Banca Mediolanum

From zero to €70bn: Ennio Doris has revolutionised the concept of banking in Italy, placing clients, their savings and their needs at the centre of everything

Ennio Doris

Ennio Doris

«There’s a fundamental rule in life...». Ennio Doris is like a river in full flow, a man who is used to overwhelming his conversation partner with his enthusiasm. Now aged 75, he’s just the same as he was decades ago when started to sell investment funds. 

 

After a life stuffed full of satisfaction, the son of a humble family of Venetian cattle traders who went on to become president of Banca Mediolanum pauses for a moment and draws from his rich life experience. «Yes, there’s one fundamental rule. It’s often said you should follow your own  vocation, but life doesn’t always allow you to do what you would like. However, just as when you look at a painting you can perceive the soul of the artist, or when you read a book you can see the hand of the writer, it’s also true that the registers of bank accounts can also reveal if they’re untidy or kept in good order. So the important thing is this: Whatever you do, do it as if it’s your life’s dream. When I was eight years old, I would go and clean my uncle’s stable –obviously this was far from being my dream– but I understood even then that you had to see there was a good person working there. Later when I was 18, I wanted to study mathematics at university but, in light of all the sacrifices my family made, I agreed to start working at a bank. I liked maths but not finance. Nevertheless, I invested all of myself into that job, with such passion that every client asked me to go and work for them. Look where it brought me».

Using the rankings from Forbes magazine, that attitude brought him to 19th spot among the richest people in Italy and 882nd in the whole planet. But Doris is modest when he says «I’ve always been lucky in life». He could have said: «I have been extremely good». «Even the illness I suffered at ten years old that nearly cost me my life was lucky. Without it, I would have gone to work rather than school. And I wouldn’t have been able to launch my global financial consultancy project, offering 360-degree solutions, if I hadn’t read Capital». The magazine that’s interviewing you now?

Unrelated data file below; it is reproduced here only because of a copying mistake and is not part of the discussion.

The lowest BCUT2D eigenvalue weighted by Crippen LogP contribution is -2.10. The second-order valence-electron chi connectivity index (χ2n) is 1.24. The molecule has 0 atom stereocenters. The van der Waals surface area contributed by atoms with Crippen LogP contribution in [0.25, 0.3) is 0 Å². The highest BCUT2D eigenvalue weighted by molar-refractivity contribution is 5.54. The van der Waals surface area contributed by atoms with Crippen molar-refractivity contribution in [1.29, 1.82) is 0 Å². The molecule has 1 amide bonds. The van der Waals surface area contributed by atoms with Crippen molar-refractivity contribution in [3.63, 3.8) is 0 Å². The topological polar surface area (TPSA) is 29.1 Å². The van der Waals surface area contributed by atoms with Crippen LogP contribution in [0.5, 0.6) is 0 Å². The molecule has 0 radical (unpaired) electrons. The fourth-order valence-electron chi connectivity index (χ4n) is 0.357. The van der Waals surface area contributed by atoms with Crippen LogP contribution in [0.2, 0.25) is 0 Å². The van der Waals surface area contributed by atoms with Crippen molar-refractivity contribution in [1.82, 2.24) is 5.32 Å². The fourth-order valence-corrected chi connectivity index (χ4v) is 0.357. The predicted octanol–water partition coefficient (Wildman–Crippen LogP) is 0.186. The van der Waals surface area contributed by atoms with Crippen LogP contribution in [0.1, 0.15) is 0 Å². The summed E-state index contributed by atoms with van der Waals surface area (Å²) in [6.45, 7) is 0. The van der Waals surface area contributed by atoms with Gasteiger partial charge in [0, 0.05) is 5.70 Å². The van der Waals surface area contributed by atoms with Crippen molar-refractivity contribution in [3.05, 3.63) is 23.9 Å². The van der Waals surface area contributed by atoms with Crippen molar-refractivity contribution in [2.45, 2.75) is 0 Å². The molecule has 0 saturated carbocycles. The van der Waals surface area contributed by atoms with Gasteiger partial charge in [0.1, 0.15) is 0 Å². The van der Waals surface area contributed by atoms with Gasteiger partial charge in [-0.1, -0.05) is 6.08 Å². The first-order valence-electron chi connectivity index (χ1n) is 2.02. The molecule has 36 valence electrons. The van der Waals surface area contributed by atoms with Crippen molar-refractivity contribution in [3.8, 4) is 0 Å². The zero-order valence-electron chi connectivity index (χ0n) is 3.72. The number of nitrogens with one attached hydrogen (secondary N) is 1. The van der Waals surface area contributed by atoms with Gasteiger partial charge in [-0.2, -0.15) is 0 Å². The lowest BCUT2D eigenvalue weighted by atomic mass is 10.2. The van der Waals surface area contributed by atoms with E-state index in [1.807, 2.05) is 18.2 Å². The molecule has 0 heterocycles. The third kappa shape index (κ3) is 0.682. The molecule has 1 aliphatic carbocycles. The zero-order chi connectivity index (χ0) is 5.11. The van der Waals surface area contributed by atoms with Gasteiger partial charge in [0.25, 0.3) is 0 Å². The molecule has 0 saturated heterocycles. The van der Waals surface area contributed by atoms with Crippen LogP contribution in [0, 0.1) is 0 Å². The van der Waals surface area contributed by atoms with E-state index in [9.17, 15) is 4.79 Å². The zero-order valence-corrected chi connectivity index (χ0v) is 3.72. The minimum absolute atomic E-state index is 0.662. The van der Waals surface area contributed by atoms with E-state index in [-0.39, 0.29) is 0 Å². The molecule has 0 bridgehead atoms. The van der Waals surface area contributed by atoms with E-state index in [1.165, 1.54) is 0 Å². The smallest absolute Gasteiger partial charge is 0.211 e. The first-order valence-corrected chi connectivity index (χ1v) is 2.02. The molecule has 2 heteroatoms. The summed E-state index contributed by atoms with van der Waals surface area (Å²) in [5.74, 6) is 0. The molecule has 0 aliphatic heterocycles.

«Of course, precisely the one», says Doris with sincere gratitude. «Capital has pointed me in the right direction not once but twice in my life. The first was when I read that the tax adviser who could help solve a problem I had with the insurance company Ras was Victor Uckmar. The second time was when I left Uckmar’s office in Genoa and made a stop at Portofino, where I had never been before. Purely by accident, I met a man in the square at 18:00 that Thursday evening who was at yet unknown to the wider public. I recognised him however because he was on Capital’s front page: Silvio Berlusconi. Berlusconi had said to the magazine: “If someone has an idea, come to me. Don’t go to the Agnellis or the De Benedettis who won’t give you the time of day. Come to me. If it’s a good idea, we’ll work on it together.” Said and done. I told Berlusconi my idea and soon we became partners».     

In this way, Doris was able to revolutionise the concept of a bank and today Mediolanum manages 70 billion euros. By now, he’s a well-known figure, having appeared in numerous Mediolanum adverts. «The banks aren’t made up of just counters and columns but people. I wanted my customers to be able to look the people in the eyes who they trusted, starting with me». The result prove him right. The «doctor of savings», as he defined, has only one obsession: Putting customers at the centre of everything. «Not just their needs but the customers themselves because the person is way more important than just their needs».